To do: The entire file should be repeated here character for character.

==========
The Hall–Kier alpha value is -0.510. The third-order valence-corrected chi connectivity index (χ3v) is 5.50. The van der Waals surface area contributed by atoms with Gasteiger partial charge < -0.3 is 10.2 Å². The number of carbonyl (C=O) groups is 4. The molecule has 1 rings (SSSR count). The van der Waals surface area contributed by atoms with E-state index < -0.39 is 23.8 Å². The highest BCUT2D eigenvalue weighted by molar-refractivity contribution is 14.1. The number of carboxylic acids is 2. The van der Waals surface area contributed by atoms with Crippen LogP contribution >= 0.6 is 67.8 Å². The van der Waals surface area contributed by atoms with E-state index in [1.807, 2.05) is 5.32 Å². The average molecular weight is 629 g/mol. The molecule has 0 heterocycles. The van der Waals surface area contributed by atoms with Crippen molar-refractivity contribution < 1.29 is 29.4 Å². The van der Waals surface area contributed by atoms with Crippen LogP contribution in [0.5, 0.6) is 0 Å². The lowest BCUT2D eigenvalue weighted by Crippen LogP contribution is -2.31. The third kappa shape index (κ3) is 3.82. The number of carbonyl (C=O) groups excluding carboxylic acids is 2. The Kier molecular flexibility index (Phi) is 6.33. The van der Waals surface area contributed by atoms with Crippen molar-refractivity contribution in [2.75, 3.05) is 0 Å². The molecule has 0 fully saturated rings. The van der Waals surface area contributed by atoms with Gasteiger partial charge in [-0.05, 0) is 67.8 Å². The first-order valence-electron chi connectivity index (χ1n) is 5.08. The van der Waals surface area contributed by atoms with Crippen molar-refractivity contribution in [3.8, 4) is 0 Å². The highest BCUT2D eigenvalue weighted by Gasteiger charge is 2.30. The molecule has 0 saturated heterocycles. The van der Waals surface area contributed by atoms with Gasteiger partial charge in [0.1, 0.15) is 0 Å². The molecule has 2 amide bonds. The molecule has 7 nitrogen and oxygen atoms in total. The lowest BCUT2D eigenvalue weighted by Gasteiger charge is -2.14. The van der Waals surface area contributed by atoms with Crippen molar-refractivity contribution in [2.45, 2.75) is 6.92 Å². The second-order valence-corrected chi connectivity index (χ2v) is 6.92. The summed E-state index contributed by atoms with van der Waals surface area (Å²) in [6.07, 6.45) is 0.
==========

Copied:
The Hall–Kier alpha value is -0.510. The third-order valence-corrected chi connectivity index (χ3v) is 5.50. The van der Waals surface area contributed by atoms with Gasteiger partial charge < -0.3 is 10.2 Å². The number of carbonyl (C=O) groups is 4. The molecule has 1 rings (SSSR count). The van der Waals surface area contributed by atoms with E-state index < -0.39 is 23.8 Å². The highest BCUT2D eigenvalue weighted by molar-refractivity contribution is 14.1. The number of carboxylic acids is 2. The van der Waals surface area contributed by atoms with Crippen LogP contribution >= 0.6 is 67.8 Å². The van der Waals surface area contributed by atoms with E-state index in [1.807, 2.05) is 5.32 Å². The average molecular weight is 629 g/mol. The molecule has 0 heterocycles. The van der Waals surface area contributed by atoms with Crippen molar-refractivity contribution < 1.29 is 29.4 Å². The van der Waals surface area contributed by atoms with Crippen LogP contribution in [0.5, 0.6) is 0 Å². The lowest BCUT2D eigenvalue weighted by Crippen LogP contribution is -2.31. The third kappa shape index (κ3) is 3.82. The number of carbonyl (C=O) groups excluding carboxylic acids is 2. The Kier molecular flexibility index (Phi) is 6.33. The van der Waals surface area contributed by atoms with Crippen molar-refractivity contribution in [2.75, 3.05) is 0 Å². The molecule has 0 fully saturated rings. The van der Waals surface area contributed by atoms with Gasteiger partial charge in [-0.05, 0) is 67.8 Å². The first-order valence-electron chi connectivity index (χ1n) is 5.08. The van der Waals surface area contributed by atoms with Crippen molar-refractivity contribution in [3.8, 4) is 0 Å². The highest BCUT2D eigenvalue weighted by Gasteiger charge is 2.30. The molecule has 0 saturated heterocycles. The van der Waals surface area contributed by atoms with Gasteiger partial charge in [0.1, 0.15) is 0 Å². The molecule has 2 amide bonds. The molecule has 7 nitrogen and oxygen atoms in total. The lowest BCUT2D eigenvalue weighted by Gasteiger charge is -2.14. The van der Waals surface area contributed by atoms with Crippen molar-refractivity contribution in [2.45, 2.75) is 6.92 Å². The second-order valence-corrected chi connectivity index (χ2v) is 6.92. The summed E-state index contributed by atoms with van der Waals surface area (Å²) in [6.07, 6.45) is 0.